Managed Futures

Search Dictionary

Definition of 'Managed Futures'

Managed futures (also known as alternative investments or CTAs) are professionally managed investment funds that trade futures contracts and other derivatives on a full-time basis. They are often used by institutional investors and high-net-worth individuals as a way to diversify their portfolios and generate alpha (excess returns) over traditional investments.

Managed futures strategies can be used to hedge against market risk, generate positive returns in both rising and falling markets, and exploit market inefficiencies. However, they can also be risky and illiquid, and investors should carefully consider their investment objectives and risk tolerance before investing in managed futures.

There are two main types of managed futures strategies: discretionary and systematic. Discretionary strategies are managed by a human trader who makes all of the investment decisions. Systematic strategies are based on an algorithm or model that generates trading signals.

Managed futures can be used to invest in a variety of markets, including commodities, currencies, equities, and interest rates. They can also be used to trade on a variety of time frames, from intraday to multi-year.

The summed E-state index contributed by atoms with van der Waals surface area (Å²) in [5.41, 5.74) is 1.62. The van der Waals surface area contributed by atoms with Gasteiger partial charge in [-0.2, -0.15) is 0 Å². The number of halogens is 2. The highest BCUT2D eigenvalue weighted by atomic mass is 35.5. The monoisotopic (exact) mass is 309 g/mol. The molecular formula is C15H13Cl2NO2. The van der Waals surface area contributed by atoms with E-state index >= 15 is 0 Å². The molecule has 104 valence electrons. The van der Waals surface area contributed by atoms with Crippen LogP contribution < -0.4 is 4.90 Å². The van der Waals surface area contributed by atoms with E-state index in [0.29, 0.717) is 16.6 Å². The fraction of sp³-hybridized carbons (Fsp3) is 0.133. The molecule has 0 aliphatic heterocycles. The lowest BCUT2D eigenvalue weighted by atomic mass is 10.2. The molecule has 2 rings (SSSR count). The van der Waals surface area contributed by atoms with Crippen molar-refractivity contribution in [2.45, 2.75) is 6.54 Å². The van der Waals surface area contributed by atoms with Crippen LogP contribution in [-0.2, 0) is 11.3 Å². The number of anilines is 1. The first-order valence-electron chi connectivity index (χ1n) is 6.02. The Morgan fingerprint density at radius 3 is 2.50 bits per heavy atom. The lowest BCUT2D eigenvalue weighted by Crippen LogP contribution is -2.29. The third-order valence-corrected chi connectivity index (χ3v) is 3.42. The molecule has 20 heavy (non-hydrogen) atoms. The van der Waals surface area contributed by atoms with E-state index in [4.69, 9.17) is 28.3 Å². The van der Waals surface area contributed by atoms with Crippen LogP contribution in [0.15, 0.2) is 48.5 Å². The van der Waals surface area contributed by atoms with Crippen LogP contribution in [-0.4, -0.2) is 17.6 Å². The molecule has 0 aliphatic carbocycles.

The performance of managed futures funds can vary significantly from year to year. However, over the long term, they have generally outperformed traditional investments such as stocks and bonds.

There are a number of factors that investors should consider before investing in managed futures. These include:

* Their investment objectives and risk tolerance
* The fees charged by the managed futures fund
* The track record of the fund manager
* The liquidity of the fund

Managed futures can be a valuable addition to a diversified investment portfolio. Investors should carefully consider all of the risks involved before investing.

Do you have a trading or investing definition for our dictionary? Click the Create Definition link to add your own definition. You will earn 150 bonus reputation points for each definition that is accepted.

Is this definition wrong? Let us know by posting to the forum and we will correct it.